Have a great week!
Have a great week!
We awoke to the music of the Atnarko River, its rhythm throbbing with life. It’s a wonderful joy to wake up so excited about exploring a beautiful place that you’ve never been before. At first light, I ducked through the small camper doorway and scampered down the steps, Camera in hand and bear spray on my hip. Bears before breakfast? We only had one neighbor in the campground, a couple who we had met the previous evening. They were in a hard sided truck camper and pulled a trailer with a canoe and what looked like every camping gadget imaginable. I had beat them to the punch and I stood all alone on the banks of the river. The low morning sun streamed through the forest, illuminating the mist that hovered the surface of the water and the Salmon that spawned below. All alone, I stood there and marveled at being in one of the worlds most beautiful places without throngs of tourists.
During our four day visit to the Bella Coola Valley, we quickly became acquainted with a cast of characters whom we would bump into repeatedly while searching for Grizzlies. In no time at all, we were on a first name basis with the couple I previously mentioned, then there was the young couple from Vancouver and a German Couple who had been there for a week and had not seen a bear. We also got to know the river guides, the forestry agent and few other locals who completed our network and steered us toward places to go and things to see. From everything we gathered, it was determined that we were a week to ten days early for the full swing Salmon feeding season.
Ultimately, I didn’t find in Bella Coola what my mind was expecting, it was better. While we didn’t find Grizzlies around every bend but we did have encounters that we will always remember. We had discovered the absolute magnificence of a very remote coastal rainforest that is filled with glaciers, waterfalls and old growth forests. A Valley that rivals Yosemite, Yellowstone or Rocky Mountain National Park, only here you have a highway almost all to yourself. This is one of those places that you just know you will go back to.
The long, long, long drive home to Colorado took us through Jasper and Banff where the smoke from Washington State Wild Fires was so thick that photography became a waste of time. While not quite as thick, the smoke persisted almost all the way back to Denver. We had been gone for 20 nights and had driven almost exactly 5000 miles. The summer of 2015 will always be remembered as the summer of Alexander Supertramp and the Great Northwest.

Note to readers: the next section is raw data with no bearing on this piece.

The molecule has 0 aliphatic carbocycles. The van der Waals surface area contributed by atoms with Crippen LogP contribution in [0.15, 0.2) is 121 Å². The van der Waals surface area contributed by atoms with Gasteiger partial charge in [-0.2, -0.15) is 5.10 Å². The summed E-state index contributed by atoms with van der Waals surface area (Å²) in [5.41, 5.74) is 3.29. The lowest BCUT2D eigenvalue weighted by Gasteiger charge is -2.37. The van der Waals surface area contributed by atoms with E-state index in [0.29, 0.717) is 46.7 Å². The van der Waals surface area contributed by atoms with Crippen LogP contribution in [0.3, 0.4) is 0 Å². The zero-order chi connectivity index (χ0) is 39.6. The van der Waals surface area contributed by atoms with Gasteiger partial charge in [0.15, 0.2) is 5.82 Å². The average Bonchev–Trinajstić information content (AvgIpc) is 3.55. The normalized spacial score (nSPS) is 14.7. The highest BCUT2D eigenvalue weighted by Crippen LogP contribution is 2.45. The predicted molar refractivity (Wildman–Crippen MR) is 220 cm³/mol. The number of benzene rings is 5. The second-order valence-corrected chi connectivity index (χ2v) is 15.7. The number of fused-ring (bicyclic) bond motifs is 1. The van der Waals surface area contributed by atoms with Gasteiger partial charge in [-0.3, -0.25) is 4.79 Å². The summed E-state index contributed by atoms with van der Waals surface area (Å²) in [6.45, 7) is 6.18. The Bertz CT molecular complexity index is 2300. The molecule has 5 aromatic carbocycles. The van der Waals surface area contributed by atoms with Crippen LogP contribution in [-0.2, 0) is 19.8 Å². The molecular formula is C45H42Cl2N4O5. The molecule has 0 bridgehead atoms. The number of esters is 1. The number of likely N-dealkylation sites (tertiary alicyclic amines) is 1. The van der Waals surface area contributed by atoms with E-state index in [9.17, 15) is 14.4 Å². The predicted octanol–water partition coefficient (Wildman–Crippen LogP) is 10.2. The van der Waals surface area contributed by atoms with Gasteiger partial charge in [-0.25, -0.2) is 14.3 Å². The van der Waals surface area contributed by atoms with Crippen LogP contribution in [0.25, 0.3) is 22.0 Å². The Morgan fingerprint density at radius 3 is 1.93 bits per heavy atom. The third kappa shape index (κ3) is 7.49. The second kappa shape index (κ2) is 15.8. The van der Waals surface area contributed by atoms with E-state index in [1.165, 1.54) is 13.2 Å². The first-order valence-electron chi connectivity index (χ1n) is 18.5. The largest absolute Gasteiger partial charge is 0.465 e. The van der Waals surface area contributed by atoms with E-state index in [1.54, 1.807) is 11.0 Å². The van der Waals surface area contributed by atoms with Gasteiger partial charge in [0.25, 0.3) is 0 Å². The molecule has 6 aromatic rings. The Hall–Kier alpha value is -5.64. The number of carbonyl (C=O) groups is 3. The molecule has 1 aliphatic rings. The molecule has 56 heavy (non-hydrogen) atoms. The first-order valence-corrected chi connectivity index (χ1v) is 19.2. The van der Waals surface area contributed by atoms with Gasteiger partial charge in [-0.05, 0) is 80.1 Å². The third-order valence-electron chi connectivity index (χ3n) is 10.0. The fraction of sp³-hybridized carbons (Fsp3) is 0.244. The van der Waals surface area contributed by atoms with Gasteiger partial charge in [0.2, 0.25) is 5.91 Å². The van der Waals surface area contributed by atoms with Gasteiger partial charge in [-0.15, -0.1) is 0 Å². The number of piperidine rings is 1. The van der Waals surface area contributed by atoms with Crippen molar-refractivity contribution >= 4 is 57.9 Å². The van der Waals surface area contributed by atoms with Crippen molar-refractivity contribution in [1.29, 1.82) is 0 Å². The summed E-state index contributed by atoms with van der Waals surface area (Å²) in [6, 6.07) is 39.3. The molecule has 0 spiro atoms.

Thank You for being here, for taking the time to read my rambling. Writing is something I’m compelled to do I guess, for without it I would feel trapped in this life without a voice. Having somebody there on the other end completes the circuit and creates the spark that ignites purpose. In the same way I’m compelled to use visual images to speak for me when I cannot find the words. So Thank You, Thank You, Thank You for being such an important part of my life.
Do You get sidetracked as often as I do? On visits to local retailers, do you find yourself actually forgetting what you came to buy? Have you ever been focussed on a task with the pinpoint accuracy of a laser? When that beam is suddenly refracted in another direction, do you follow? For me, getting sidetracked is a common occurrence. Today’s post should have been part 6 of the Alexander Supertramp Adventure, yet I find myself putting that on hold in favor of a more current event. Don’t worry, I’m not a quitter, I’ll finish the story of our recent journey to see Grizzly Bears in Bella Coola, British Columbia, but today I want to share My Great Harvest Blood Moon Eclipse assignment!
A couple of weeks ago, I started hearing the news about an upcoming Lunar Eclipse that promised to be a once, or maybe twice in a lifetime celestial event. This is where I got sidetracked. All of the important things that I’m working on were set on the side shelf and the next thing I know, I’m researching, scouting viewing spots and feverishly using iPhone apps like the Photographers Ephemeris and Sky Guide. The race was on. All In all, I planned on catching three full moonrises in a row on Saturday, Sunday and Monday nights.
Saturday night, the waxing moon came up over the eastern horizon while the strong setting sun lit up the foreground. Interesting results, but not the jaw dropping image that I had in mind.